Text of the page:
The idea of a permanent G20 secretariat to provide professional support to the member states has been advanced repeatedly, especially by former French President Nicholas Sarkozy. The rationale was to give states a better chance to prepare for summits and thus play a more active role in debates. Moreover, a secretariat could enhance the continuity of the agenda. Yet most of the G20 states, Germany in particular, have to date opposed stronger institutionalization. From the point of view of these countries, member states should remain the driving force in the G20 process.
The organization deals with macroeconomic issues, such as international monetary policy and exchange rate stability, and helps member states facing difficulties in their balance of payments. However, this is not done on equal terms: Decisions are made on the basis of a quota system in which larger economies have a greater financial obligation but also more voting power than smaller states. As a result, the United States and the EU member states are seen as too dominant, while developing nations and emerging economies, on the other hand, have too little influence. This unequal influence is manifest in several aspects of the institutional framework: 1.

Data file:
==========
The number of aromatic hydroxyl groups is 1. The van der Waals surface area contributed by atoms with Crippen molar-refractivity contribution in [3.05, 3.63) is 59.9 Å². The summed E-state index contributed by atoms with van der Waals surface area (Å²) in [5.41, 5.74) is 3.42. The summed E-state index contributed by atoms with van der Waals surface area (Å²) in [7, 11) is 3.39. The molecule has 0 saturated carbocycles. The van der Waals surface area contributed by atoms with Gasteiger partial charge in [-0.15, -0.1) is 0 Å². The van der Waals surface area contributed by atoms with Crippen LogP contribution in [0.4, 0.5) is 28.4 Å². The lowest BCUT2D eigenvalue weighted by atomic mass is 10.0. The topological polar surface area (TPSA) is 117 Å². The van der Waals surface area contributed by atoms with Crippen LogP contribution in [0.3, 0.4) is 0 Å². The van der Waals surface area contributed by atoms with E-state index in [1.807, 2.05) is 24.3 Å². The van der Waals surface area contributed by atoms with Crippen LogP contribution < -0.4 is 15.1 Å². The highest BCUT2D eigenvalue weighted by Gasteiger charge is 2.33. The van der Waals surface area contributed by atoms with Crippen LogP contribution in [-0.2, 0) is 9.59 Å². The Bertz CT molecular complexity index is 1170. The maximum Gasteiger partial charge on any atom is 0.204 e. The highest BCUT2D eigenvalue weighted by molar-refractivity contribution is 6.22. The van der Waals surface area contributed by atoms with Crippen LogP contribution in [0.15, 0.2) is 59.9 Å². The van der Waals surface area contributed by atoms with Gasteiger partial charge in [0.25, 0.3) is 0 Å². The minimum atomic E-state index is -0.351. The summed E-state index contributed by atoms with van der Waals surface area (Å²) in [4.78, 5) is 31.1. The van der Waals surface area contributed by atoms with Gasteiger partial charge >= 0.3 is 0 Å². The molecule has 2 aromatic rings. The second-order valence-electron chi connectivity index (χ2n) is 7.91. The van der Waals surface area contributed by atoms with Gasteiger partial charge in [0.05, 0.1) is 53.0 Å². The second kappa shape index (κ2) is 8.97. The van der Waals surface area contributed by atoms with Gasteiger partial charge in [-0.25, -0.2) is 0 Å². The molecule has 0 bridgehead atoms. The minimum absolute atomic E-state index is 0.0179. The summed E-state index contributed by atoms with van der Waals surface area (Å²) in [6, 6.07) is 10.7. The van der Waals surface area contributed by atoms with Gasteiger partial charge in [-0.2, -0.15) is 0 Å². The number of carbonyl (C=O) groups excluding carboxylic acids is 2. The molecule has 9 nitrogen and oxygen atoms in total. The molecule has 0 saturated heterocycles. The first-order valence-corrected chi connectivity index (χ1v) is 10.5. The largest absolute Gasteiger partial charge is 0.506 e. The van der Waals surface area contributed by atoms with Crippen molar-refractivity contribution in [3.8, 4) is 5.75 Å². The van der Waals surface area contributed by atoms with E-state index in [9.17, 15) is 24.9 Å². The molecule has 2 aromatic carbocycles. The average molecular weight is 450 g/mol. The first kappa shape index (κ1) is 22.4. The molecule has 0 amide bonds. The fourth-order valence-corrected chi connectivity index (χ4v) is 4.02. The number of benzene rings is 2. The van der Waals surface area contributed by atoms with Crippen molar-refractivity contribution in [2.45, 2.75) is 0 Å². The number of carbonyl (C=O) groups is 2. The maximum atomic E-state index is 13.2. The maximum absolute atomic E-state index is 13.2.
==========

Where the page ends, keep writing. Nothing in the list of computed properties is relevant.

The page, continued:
voting power or quotas,
the composition of the Executive Board, and
the appointment of IMF leadership.
Unlike the United Nations or the WTO, where every member has one vote, the weighting of votes in the IMF is designed to reflect each member’s relative strength in the global economy. Emerging market economies such as China, India, or Brazil were particularly underrepresented relative to their economic output. Moreover, the calculation of the quota formula was seen as unbalanced and non-transparent, and its application was inconsistent. Ratified amendments to a more transparent, clear quota system formula along with other member states. The IMF is often accused of working in secrecy and refusing to release reports and...
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